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It’s More Expensive Than Ever to Insure Teen Drivers

Last updated: June 27, 2018
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Children are expensive. Soul-crushingly expensive. When kids come of driving age, many households can suddenly face a mountain of new expenses: the cost of buying and maintaining a vehicle, keeping it filled with gas, and, of course, insuring it. Car insurance is an inevitable fact of driving life, but teenagers often have it the worst. Due to the fact that teens are much more likely to engage in risky behaviors and get into accidents, insuring teen drivers is far more expensive than insuring adult drivers. According to new data, it seems that insuring teen drivers is only going to continue getting more expensive. Is it worth it to let teenagerss drive?

Unfortunately, letting teenage children drive is unavoidable in some households. When parents or guardians work full-time but teens need to get to and from school and extracurricular activities, handing junior the keys to the Subaru can be the only option. Now, for the sixth year running, the average rate of adding a teen driver to an existing car insurance policy has gone up. According to an analysis by, adding a driver between 16 and 18 years of age can raise the average auto insurance premium by 82%.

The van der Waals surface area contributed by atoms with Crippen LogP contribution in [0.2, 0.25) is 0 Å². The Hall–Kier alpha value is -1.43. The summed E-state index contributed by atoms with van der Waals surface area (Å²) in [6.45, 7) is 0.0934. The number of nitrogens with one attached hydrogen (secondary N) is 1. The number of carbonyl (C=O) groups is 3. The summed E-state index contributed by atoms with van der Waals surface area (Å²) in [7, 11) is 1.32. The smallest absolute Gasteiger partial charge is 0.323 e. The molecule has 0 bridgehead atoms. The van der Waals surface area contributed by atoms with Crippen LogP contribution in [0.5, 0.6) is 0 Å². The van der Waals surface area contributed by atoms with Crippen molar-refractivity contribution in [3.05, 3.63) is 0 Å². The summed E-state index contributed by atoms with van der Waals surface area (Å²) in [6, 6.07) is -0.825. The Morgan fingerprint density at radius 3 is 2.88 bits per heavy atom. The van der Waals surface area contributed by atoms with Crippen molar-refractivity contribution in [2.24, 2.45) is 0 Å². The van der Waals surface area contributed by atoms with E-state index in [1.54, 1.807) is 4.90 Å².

In some states, that hike can be much higher. In Arizona, adding a teenage driver to your policy can raise your premiums by 118.5%, while in New Hampshire the average increase is 117.7%. The most expensive state is Connecticut, where adding a teen driver could increase your auto premiums by a whopping 137%. Meanwhile, in North Carolina teenage drivers increase average premiums by just 60.7%, and in Michigan the average increase is just 58%.

Overall, it’s much more expensive to add a male teen driver than a female driver, with the average male teen increasing premiums by 93% and the average female teen driver increasing premiums by 70%.

Luckily (perhaps), the number of teens getting licenses is decreasing as fewer teens are opting to take drivers ed. Are rising auto insurance premiums to blame?